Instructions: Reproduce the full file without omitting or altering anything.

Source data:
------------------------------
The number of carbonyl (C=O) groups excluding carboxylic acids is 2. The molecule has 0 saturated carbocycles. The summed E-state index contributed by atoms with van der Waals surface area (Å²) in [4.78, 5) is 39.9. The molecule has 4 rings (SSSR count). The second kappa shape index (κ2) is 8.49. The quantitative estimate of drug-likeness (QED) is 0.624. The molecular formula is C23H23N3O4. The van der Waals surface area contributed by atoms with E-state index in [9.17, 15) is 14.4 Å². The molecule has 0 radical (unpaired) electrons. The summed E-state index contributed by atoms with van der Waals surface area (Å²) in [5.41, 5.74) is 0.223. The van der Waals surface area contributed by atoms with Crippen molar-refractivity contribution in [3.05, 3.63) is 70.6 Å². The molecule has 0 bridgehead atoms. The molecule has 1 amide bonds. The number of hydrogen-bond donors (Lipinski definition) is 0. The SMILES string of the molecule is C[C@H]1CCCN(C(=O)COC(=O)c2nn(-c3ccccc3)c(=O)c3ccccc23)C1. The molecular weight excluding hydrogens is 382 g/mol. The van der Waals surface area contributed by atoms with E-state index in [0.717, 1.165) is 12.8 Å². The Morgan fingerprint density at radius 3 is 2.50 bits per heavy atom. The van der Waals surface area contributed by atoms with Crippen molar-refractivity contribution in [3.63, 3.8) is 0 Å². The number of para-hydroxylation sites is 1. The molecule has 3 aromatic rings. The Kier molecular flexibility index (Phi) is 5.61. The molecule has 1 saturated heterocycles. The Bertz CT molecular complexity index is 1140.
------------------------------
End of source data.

The number of carbonyl (C=O) groups excluding carboxylic acids is 2. The molecule has 0 saturated carbocycles. The summed E-state index contributed by atoms with van der Waals surface area (Å²) in [4.78, 5) is 39.9. The molecule has 4 rings (SSSR count). The second kappa shape index (κ2) is 8.49. The quantitative estimate of drug-likeness (QED) is 0.624. The molecular formula is C23H23N3O4. The van der Waals surface area contributed by atoms with E-state index in [9.17, 15) is 14.4 Å². The molecule has 0 radical (unpaired) electrons. The summed E-state index contributed by atoms with van der Waals surface area (Å²) in [5.41, 5.74) is 0.223. The van der Waals surface area contributed by atoms with Crippen molar-refractivity contribution in [3.05, 3.63) is 70.6 Å². The molecule has 0 bridgehead atoms. The molecule has 1 amide bonds. The number of hydrogen-bond donors (Lipinski definition) is 0. The SMILES string of the molecule is C[C@H]1CCCN(C(=O)COC(=O)c2nn(-c3ccccc3)c(=O)c3ccccc23)C1. The molecular weight excluding hydrogens is 382 g/mol. The van der Waals surface area contributed by atoms with E-state index in [0.717, 1.165) is 12.8 Å². The Morgan fingerprint density at radius 3 is 2.50 bits per heavy atom. The van der Waals surface area contributed by atoms with Crippen molar-refractivity contribution in [3.63, 3.8) is 0 Å². The number of para-hydroxylation sites is 1. The molecule has 3 aromatic rings. The Kier molecular flexibility index (Phi) is 5.61. The molecule has 1 saturated heterocycles. The Bertz CT molecular complexity index is 1140.